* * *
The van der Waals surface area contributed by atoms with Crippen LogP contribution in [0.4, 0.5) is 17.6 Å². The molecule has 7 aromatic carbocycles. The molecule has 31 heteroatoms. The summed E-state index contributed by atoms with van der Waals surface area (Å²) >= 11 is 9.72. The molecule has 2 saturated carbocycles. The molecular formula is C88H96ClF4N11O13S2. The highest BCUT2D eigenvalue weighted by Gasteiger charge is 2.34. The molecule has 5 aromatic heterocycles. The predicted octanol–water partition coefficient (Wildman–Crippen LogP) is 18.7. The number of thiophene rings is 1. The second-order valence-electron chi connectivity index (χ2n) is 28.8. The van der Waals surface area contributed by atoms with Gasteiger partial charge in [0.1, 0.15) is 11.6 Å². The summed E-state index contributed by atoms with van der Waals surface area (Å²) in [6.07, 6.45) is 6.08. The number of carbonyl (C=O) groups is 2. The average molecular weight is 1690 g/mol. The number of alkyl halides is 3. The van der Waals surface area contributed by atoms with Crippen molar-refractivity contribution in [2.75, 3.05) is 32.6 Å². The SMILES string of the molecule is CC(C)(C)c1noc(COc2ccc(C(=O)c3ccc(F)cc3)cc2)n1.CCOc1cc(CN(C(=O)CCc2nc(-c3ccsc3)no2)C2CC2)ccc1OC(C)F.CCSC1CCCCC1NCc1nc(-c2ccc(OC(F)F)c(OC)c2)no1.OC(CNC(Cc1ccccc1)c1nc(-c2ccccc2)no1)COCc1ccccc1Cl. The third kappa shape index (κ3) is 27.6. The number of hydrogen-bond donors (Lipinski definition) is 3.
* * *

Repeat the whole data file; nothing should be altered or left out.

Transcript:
The van der Waals surface area contributed by atoms with Crippen LogP contribution in [0.4, 0.5) is 17.6 Å². The molecule has 7 aromatic carbocycles. The molecule has 31 heteroatoms. The summed E-state index contributed by atoms with van der Waals surface area (Å²) >= 11 is 9.72. The molecule has 2 saturated carbocycles. The molecular formula is C88H96ClF4N11O13S2. The highest BCUT2D eigenvalue weighted by Gasteiger charge is 2.34. The molecule has 5 aromatic heterocycles. The predicted octanol–water partition coefficient (Wildman–Crippen LogP) is 18.7. The number of thiophene rings is 1. The second-order valence-electron chi connectivity index (χ2n) is 28.8. The van der Waals surface area contributed by atoms with Gasteiger partial charge in [0.1, 0.15) is 11.6 Å². The summed E-state index contributed by atoms with van der Waals surface area (Å²) in [6.07, 6.45) is 6.08. The number of carbonyl (C=O) groups is 2. The average molecular weight is 1690 g/mol. The number of alkyl halides is 3. The van der Waals surface area contributed by atoms with Crippen molar-refractivity contribution in [2.75, 3.05) is 32.6 Å². The SMILES string of the molecule is CC(C)(C)c1noc(COc2ccc(C(=O)c3ccc(F)cc3)cc2)n1.CCOc1cc(CN(C(=O)CCc2nc(-c3ccsc3)no2)C2CC2)ccc1OC(C)F.CCSC1CCCCC1NCc1nc(-c2ccc(OC(F)F)c(OC)c2)no1.OC(CNC(Cc1ccccc1)c1nc(-c2ccccc2)no1)COCc1ccccc1Cl. The third kappa shape index (κ3) is 27.6. The number of hydrogen-bond donors (Lipinski definition) is 3.